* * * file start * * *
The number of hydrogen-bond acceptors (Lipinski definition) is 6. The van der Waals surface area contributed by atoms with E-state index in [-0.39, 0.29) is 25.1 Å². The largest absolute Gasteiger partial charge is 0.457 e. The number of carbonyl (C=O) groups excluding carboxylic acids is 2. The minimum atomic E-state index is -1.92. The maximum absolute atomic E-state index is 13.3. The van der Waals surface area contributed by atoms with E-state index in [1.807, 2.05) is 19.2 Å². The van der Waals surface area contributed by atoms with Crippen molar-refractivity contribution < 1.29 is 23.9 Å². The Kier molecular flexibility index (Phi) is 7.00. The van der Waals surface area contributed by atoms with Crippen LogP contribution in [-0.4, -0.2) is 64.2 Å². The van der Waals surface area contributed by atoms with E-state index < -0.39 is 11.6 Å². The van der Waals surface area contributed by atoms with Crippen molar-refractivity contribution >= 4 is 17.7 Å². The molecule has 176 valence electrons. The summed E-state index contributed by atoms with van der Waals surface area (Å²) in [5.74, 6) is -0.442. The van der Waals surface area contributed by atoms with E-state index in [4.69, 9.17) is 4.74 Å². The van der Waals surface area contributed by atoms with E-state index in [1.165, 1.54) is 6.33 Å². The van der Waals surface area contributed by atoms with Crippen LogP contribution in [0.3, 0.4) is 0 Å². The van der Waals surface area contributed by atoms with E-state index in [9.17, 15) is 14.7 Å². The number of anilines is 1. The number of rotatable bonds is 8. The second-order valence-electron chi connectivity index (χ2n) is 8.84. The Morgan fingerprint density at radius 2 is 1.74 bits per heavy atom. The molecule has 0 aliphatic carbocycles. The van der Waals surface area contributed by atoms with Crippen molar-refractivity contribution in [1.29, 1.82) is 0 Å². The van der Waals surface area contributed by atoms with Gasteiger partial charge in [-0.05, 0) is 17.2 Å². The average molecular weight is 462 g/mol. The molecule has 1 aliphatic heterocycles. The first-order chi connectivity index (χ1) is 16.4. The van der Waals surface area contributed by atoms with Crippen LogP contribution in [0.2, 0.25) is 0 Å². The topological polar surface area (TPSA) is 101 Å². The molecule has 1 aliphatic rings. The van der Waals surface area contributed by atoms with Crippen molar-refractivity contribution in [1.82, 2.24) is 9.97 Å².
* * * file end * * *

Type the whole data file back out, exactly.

The number of hydrogen-bond acceptors (Lipinski definition) is 6. The van der Waals surface area contributed by atoms with E-state index in [-0.39, 0.29) is 25.1 Å². The largest absolute Gasteiger partial charge is 0.457 e. The number of carbonyl (C=O) groups excluding carboxylic acids is 2. The minimum atomic E-state index is -1.92. The maximum absolute atomic E-state index is 13.3. The van der Waals surface area contributed by atoms with E-state index in [1.807, 2.05) is 19.2 Å². The van der Waals surface area contributed by atoms with Crippen molar-refractivity contribution < 1.29 is 23.9 Å². The Kier molecular flexibility index (Phi) is 7.00. The van der Waals surface area contributed by atoms with Crippen LogP contribution in [-0.4, -0.2) is 64.2 Å². The van der Waals surface area contributed by atoms with E-state index < -0.39 is 11.6 Å². The van der Waals surface area contributed by atoms with Crippen molar-refractivity contribution >= 4 is 17.7 Å². The molecule has 176 valence electrons. The summed E-state index contributed by atoms with van der Waals surface area (Å²) in [5.74, 6) is -0.442. The van der Waals surface area contributed by atoms with E-state index in [4.69, 9.17) is 4.74 Å². The van der Waals surface area contributed by atoms with E-state index in [1.165, 1.54) is 6.33 Å². The van der Waals surface area contributed by atoms with Crippen LogP contribution in [0.3, 0.4) is 0 Å². The van der Waals surface area contributed by atoms with E-state index in [9.17, 15) is 14.7 Å². The number of anilines is 1. The number of rotatable bonds is 8. The second-order valence-electron chi connectivity index (χ2n) is 8.84. The Morgan fingerprint density at radius 2 is 1.74 bits per heavy atom. The molecule has 0 aliphatic carbocycles. The van der Waals surface area contributed by atoms with Crippen molar-refractivity contribution in [1.29, 1.82) is 0 Å². The van der Waals surface area contributed by atoms with Gasteiger partial charge in [-0.05, 0) is 17.2 Å². The average molecular weight is 462 g/mol. The molecule has 1 aliphatic heterocycles. The first-order chi connectivity index (χ1) is 16.4. The van der Waals surface area contributed by atoms with Crippen LogP contribution in [0.2, 0.25) is 0 Å². The topological polar surface area (TPSA) is 101 Å². The molecule has 1 aliphatic rings. The van der Waals surface area contributed by atoms with Crippen molar-refractivity contribution in [1.82, 2.24) is 9.97 Å².